“That basically means we can’t expect much from the developed world and China in the next few years and this has a few implications for Asean,” he says.

One, is that markets like scarce commodities.

“And the scarce commodity we think is Asean infrastructure where it looks sustainable from a demand perspective, and the fact that we could see our savings rates rise and our demographics fund part of that flow, so it’s sustainable plus we’re under levered. So there’s lots of scope to expand.”

The second part to that is how we view trade.

“A lot of the infrastructure that we are going to build here is trade infrastructure, and as we start getting into things like the Asean Economic Community, it can accelerate inter-regional trade and hence, the point that we need to improve logistics, transport and so on,” says Currimbhoy (pic).

Although foreign money has been flowing back into some emerging markets in recent months, he points out that the Asean region has had a pullback of foreign credit on the whole over the last 12 months.

“But what’s interesting is that while that’s happened interest rates have stayed low, isn’t that a good sign?

All things equal, governments could opt to raise interest rates when there is a pullback of foreign money in a bid to bring the funds back as higher interest rates translate into higher-yield returns.

Domestic savings

Because interest rates have stayed low, this is encouraging as it means that domestically, fundamentals appear to be holding up, according to Currimbhoy.

“It means that domestic savings are rising, it also means that things are responding, current account surpluses are there.”

“So, if we go back to the scenario in which if you‘re a global investor looking for something that is sustainable from a returns perspective, I think that’s where Asean has a chance,” he says.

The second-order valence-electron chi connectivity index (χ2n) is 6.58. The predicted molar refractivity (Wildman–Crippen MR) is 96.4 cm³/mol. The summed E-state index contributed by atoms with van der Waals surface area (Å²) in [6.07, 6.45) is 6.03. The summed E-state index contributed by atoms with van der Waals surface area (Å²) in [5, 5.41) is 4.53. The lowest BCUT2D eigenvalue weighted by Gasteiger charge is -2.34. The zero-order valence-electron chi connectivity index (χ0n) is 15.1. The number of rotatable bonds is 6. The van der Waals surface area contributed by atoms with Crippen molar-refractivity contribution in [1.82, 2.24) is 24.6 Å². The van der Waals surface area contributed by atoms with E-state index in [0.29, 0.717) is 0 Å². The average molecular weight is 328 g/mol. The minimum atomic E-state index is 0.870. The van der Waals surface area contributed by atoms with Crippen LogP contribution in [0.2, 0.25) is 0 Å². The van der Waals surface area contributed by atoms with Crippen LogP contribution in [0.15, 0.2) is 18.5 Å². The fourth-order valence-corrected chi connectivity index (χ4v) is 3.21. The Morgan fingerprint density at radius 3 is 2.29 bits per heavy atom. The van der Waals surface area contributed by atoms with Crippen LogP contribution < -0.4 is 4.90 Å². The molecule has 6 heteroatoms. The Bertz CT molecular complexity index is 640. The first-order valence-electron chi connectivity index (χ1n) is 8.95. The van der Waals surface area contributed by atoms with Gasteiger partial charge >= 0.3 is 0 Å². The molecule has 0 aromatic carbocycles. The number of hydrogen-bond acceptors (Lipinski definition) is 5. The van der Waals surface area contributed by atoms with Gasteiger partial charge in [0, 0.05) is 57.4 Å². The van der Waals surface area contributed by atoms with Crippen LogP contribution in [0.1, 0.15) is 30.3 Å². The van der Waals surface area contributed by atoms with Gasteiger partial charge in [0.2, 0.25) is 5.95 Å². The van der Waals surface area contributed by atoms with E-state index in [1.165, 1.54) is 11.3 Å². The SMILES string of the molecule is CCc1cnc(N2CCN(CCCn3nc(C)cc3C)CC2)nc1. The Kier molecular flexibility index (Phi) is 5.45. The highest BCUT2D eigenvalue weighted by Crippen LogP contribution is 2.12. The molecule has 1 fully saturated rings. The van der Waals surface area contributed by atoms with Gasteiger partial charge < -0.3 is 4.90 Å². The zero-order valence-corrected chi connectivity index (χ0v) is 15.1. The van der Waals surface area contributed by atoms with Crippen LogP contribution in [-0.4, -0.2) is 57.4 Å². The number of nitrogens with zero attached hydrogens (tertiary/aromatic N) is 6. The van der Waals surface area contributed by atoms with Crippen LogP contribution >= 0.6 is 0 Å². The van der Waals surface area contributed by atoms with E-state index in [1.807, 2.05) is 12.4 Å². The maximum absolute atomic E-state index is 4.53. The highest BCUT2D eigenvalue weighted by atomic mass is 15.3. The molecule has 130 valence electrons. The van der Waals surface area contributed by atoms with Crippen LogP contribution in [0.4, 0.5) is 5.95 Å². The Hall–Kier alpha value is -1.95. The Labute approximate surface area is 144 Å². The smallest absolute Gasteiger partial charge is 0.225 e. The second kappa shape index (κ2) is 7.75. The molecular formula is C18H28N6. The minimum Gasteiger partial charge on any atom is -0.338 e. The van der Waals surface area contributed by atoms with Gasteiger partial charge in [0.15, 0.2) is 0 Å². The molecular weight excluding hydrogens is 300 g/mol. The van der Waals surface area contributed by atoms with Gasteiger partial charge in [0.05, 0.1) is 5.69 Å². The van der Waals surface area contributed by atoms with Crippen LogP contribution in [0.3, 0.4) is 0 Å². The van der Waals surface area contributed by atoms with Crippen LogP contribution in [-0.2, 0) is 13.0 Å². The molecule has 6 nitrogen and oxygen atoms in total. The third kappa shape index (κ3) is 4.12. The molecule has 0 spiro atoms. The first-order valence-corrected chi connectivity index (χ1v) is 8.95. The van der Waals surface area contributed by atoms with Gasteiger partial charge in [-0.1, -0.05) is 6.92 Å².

Currimbhoy also makes another point in that Malaysia needs to improve the quality of its infrastructure in order to support higher economic activity.

Citing information from national accounts and the World Economic Forum, he points out that Malaysia has one of the highest infrastructure stock or income-generating assets per capita in the region but lags behind countries like Singapore when it comes to the quality of the said infrastructure.

“Malaysia looks extended, there is enough stock but the quality number is not that high. Data will tell you that you need to improve quality to have productivity-driven growth.”

“When we speak of quality, perhaps it’s the function of the pipes, it could be the telecommunication and transporting structures. We all know that that’s an issue in certain parts of Malaysia.”

In Maybank Kim Eng’s latest report entitled Asean Infrastructure: The New Old Thing, its analysts write that “strengthening infrastructure to support economic expansion is not just about pimp-priming to boost growth.”

“It is about efficiency and quality of the infrastructure, as well as getting the biggest bang for the buck... not just in terms of multiplier effect... but more importantly generating productivity-driven growth and creating business opportunities.”

They point out that railway is a “notable’ area of under-development/under-investment, and therefore is the largest area of business opportunity within the infrastructure space within the next five to 10 years with at least RM115bil earmarked for such projects up to 2020-2025.

In terms of the Asean region, they note that it needs some US$110bil per year until 2025 in infrastructure spend.

“Quality also extends to narrowing urban rural gaps, so that would be something that you would want to take into account when it comes to improving the overall quality – trying to eliminate those gaps,” says Currimbhoy.